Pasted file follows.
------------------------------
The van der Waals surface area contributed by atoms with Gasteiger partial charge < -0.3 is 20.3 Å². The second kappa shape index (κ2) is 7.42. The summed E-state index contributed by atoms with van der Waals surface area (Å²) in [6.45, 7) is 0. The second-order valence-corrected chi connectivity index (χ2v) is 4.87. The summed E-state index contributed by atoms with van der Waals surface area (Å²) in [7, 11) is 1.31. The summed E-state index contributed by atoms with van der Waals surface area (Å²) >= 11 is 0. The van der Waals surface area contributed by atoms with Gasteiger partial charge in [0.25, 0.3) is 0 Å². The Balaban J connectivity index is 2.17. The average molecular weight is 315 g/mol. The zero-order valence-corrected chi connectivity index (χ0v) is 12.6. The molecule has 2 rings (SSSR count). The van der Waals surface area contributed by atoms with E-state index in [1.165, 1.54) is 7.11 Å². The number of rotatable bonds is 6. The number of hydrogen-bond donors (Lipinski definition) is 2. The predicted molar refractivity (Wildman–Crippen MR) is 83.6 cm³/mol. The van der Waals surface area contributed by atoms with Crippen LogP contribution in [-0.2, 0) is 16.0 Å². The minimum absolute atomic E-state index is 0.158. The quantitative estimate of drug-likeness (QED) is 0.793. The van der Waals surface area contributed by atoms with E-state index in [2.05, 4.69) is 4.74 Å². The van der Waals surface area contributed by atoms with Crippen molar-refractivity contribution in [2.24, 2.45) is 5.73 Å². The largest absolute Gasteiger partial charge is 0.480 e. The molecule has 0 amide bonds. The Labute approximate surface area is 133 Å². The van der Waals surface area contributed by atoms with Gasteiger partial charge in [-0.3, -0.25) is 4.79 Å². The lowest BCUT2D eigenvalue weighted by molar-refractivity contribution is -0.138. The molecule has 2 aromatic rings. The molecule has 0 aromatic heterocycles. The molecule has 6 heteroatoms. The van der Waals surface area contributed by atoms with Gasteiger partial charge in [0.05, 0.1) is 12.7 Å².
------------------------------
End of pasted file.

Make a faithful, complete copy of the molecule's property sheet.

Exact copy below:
The van der Waals surface area contributed by atoms with Gasteiger partial charge < -0.3 is 20.3 Å². The second kappa shape index (κ2) is 7.42. The summed E-state index contributed by atoms with van der Waals surface area (Å²) in [6.45, 7) is 0. The second-order valence-corrected chi connectivity index (χ2v) is 4.87. The summed E-state index contributed by atoms with van der Waals surface area (Å²) in [7, 11) is 1.31. The summed E-state index contributed by atoms with van der Waals surface area (Å²) >= 11 is 0. The van der Waals surface area contributed by atoms with Gasteiger partial charge in [0.25, 0.3) is 0 Å². The Balaban J connectivity index is 2.17. The average molecular weight is 315 g/mol. The zero-order valence-corrected chi connectivity index (χ0v) is 12.6. The molecule has 2 rings (SSSR count). The van der Waals surface area contributed by atoms with E-state index in [1.165, 1.54) is 7.11 Å². The number of rotatable bonds is 6. The number of hydrogen-bond donors (Lipinski definition) is 2. The predicted molar refractivity (Wildman–Crippen MR) is 83.6 cm³/mol. The van der Waals surface area contributed by atoms with Crippen LogP contribution in [-0.2, 0) is 16.0 Å². The minimum absolute atomic E-state index is 0.158. The quantitative estimate of drug-likeness (QED) is 0.793. The van der Waals surface area contributed by atoms with E-state index in [2.05, 4.69) is 4.74 Å². The van der Waals surface area contributed by atoms with Crippen molar-refractivity contribution in [2.24, 2.45) is 5.73 Å². The largest absolute Gasteiger partial charge is 0.480 e. The molecule has 0 amide bonds. The Labute approximate surface area is 133 Å². The van der Waals surface area contributed by atoms with Gasteiger partial charge in [-0.3, -0.25) is 4.79 Å². The lowest BCUT2D eigenvalue weighted by molar-refractivity contribution is -0.138. The molecule has 2 aromatic rings. The molecule has 0 aromatic heterocycles. The molecule has 6 heteroatoms. The van der Waals surface area contributed by atoms with Gasteiger partial charge in [0.05, 0.1) is 12.7 Å².